Place Zirconium on VC/RC to pay CB1, forcing the opponent to take the top card of their deck and place it face down as locked in the RC of the opponents choosing. If they choose a front row RC then the opponent limits him/herself in the number of attacks on his/her turn. If he/she places the card locked in the back row then Zirconium gains 10,000 until the end of turn and the Chaos player draws a card. As a [CONT] if the opponent has a locked card then the Chaos players G3 vanguard critical is set to 2. Lock the field, build those columns/crits, and punch!
The Youtube content creator Strictly Broken wasn’t wrong when he said “…it feels like, that Chaos Breaker is due for something else…”. I am mostly in agreement with this. However, in this case where there is a will there happens to be a way. A number of cards exist that can aid both in the over arching strategy of Chaos Breaker as well as in managing the resources to get there. Let’s dive right in!
First and foremost, for just SB1 on RC placement Crunching Deletor Baruol omega locks the opponents board. This means that the opponents locked units will remain as such until the end of their second turn from when its proc’d. Any card locked after it’s effect ignites is also included. This effect causes a huge tempo swing advantage for the Chaos player. It is also key in pushing to build a locked board state using Zirconium when paired up against a boardless state deck such as Granblue. Baruol is truly an honorary ‘Star-vader’ of sorts, not at all auxiliary but rather fundamental.
Secondly, the G1 from Clan Selection 1 Craving Claw allows the Chaos player to accelerate the process of proc’n Chaos Breaker. By shoving Claw into soul, the Chaos player is able to unlock a opponents locked card and then choose another to become locked instead. In the process, Chaos Breaker is able to then proc for SB1 to retire, draw, and gain Force markers much sooner. This helps put on the much needed pressure to close the game!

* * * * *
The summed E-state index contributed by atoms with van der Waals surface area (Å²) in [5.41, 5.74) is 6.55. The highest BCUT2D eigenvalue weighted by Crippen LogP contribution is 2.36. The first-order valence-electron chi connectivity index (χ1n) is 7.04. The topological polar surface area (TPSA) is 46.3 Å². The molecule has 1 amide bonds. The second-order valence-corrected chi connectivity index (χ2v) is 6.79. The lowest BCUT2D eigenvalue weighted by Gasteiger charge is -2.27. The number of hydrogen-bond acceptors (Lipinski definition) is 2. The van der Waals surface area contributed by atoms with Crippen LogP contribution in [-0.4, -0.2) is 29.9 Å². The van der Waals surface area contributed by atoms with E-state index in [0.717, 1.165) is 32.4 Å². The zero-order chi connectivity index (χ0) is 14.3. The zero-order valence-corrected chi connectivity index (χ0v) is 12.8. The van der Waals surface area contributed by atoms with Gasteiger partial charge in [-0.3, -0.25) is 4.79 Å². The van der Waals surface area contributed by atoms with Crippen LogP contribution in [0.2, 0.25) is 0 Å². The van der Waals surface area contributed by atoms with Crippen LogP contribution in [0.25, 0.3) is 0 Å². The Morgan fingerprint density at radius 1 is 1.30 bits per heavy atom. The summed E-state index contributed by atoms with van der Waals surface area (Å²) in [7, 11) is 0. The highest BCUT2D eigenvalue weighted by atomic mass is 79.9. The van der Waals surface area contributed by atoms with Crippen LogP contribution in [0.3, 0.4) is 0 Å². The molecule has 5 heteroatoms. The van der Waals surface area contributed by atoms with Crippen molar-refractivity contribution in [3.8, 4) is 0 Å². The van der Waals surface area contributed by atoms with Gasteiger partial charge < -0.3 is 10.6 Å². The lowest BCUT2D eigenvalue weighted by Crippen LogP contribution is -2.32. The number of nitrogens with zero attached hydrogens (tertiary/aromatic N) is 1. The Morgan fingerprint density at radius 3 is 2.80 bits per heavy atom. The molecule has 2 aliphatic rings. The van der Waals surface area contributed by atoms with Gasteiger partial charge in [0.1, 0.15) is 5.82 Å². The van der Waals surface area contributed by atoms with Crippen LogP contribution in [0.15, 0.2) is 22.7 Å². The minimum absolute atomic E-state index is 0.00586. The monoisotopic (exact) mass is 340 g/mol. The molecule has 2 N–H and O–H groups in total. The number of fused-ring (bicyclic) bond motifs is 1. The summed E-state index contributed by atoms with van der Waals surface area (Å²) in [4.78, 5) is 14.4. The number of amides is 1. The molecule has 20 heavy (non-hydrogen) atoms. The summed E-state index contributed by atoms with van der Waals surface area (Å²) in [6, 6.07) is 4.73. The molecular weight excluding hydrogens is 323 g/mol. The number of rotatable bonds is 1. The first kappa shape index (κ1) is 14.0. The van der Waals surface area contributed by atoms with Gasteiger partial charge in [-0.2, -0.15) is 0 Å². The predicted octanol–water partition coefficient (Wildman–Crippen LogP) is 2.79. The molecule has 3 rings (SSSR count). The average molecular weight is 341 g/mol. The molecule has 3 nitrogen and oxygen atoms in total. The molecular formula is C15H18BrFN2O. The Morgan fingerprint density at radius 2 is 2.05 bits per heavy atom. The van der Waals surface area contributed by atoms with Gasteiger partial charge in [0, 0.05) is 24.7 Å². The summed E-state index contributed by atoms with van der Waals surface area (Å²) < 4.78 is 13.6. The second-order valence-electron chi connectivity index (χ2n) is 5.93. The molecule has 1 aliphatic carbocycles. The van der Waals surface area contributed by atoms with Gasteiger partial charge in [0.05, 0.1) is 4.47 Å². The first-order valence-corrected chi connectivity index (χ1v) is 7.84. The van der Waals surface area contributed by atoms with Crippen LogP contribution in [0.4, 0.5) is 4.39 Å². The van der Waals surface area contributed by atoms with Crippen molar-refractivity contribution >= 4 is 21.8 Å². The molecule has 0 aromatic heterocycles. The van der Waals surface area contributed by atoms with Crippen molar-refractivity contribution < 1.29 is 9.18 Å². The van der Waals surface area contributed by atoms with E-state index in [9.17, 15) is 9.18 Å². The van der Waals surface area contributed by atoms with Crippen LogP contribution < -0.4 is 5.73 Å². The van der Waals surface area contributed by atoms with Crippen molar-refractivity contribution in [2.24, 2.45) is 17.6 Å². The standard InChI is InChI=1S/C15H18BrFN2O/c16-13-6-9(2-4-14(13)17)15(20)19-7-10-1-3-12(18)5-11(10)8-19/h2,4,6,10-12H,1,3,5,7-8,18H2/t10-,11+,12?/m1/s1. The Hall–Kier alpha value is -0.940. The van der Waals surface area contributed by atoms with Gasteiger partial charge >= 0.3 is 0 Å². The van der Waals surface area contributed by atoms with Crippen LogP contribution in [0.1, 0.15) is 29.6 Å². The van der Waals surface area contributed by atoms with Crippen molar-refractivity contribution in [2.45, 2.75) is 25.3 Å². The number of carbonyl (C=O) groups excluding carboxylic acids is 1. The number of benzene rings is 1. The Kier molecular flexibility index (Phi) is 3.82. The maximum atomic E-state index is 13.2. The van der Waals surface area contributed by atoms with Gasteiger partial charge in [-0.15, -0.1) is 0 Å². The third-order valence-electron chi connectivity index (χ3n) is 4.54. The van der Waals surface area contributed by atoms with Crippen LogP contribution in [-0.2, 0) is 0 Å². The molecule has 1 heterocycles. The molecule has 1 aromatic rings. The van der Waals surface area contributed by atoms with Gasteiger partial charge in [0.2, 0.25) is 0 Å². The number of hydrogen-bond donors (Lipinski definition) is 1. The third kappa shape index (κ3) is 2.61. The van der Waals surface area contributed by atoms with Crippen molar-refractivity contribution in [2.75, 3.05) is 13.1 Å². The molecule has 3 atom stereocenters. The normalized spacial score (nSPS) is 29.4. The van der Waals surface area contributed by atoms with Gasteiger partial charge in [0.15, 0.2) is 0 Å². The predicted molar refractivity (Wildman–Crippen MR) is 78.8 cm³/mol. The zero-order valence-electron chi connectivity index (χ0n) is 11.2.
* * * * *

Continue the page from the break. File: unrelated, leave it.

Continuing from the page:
The other ability on Craving Claw gets into resource management, our next order of business. When the attack by Craving Claw itself, or that it boosted, hits look at the top seven cards for a Star-vader (Chaos, Zirconium, or itself), reveal it to the opponent and shuffle the rest back into the deck. In the same vein as that of White Dwarf, Dark Gates, and the Bangle, this search utility of Craving Claw helps the overall consistency of the deck. The underlying weakness of the deck is in its reliance on not only Chaos Breaker but also Zirconium. And these cards help us get there!
The aforementioned list of cards not only help search out the much needed pieces. They each also come with added utility. White Dwarf is a 13,000 beater or booster if the opponent has a face down card. Dark Gates is a hard +1. The Bangle acts to SC1, fueling both Chaos Breaker and Baruol alike. Likewise, Nordstrom Dragon acts to CC1, providing Chaos Breaker and Zirconium the CB1 they both need. This card can be rather awkward in that it must target a G2 or higher to retire itself and the targeted card in order to gain the CC1. I find running it at 2-3 copies to be optimal in this regard.
Sculpting the trigger line up is somewhat subjective and I would like to finish out this deck list with arguments to back my choices. 7 draws, including 4 draw/PGs, is what I typically run in V era Link Joker. I have found this to be very beneficial in my playing. However, with the line up of normal units and orders presented I have decided to split the sentinels 2 draw and 2 critical. This provides a bit more pressure in running 7 crits. And the deck has a number of ways to plus outside of RNG draws; Craving Claw, Dark Gates, Bangle, and Chaos Breaker himself. To make up for the 5,000 shield values on the 3 extra draw I have put in Metrial Fang as my other G2 slot. Not only does it make up 1 for 1 in shield value, Fang also provides a way to damage deny if needed.
Some ending remarks… Of note, 8 G2’s has not been a problem given the level of deck manipulation as discussed above. Also, one adjustment you may wish to consider is Gunec for Dark Gates, to bounce Zirconium.
Try it out and let me know your thoughts. Until next time! Stand up… THE… Vanguard!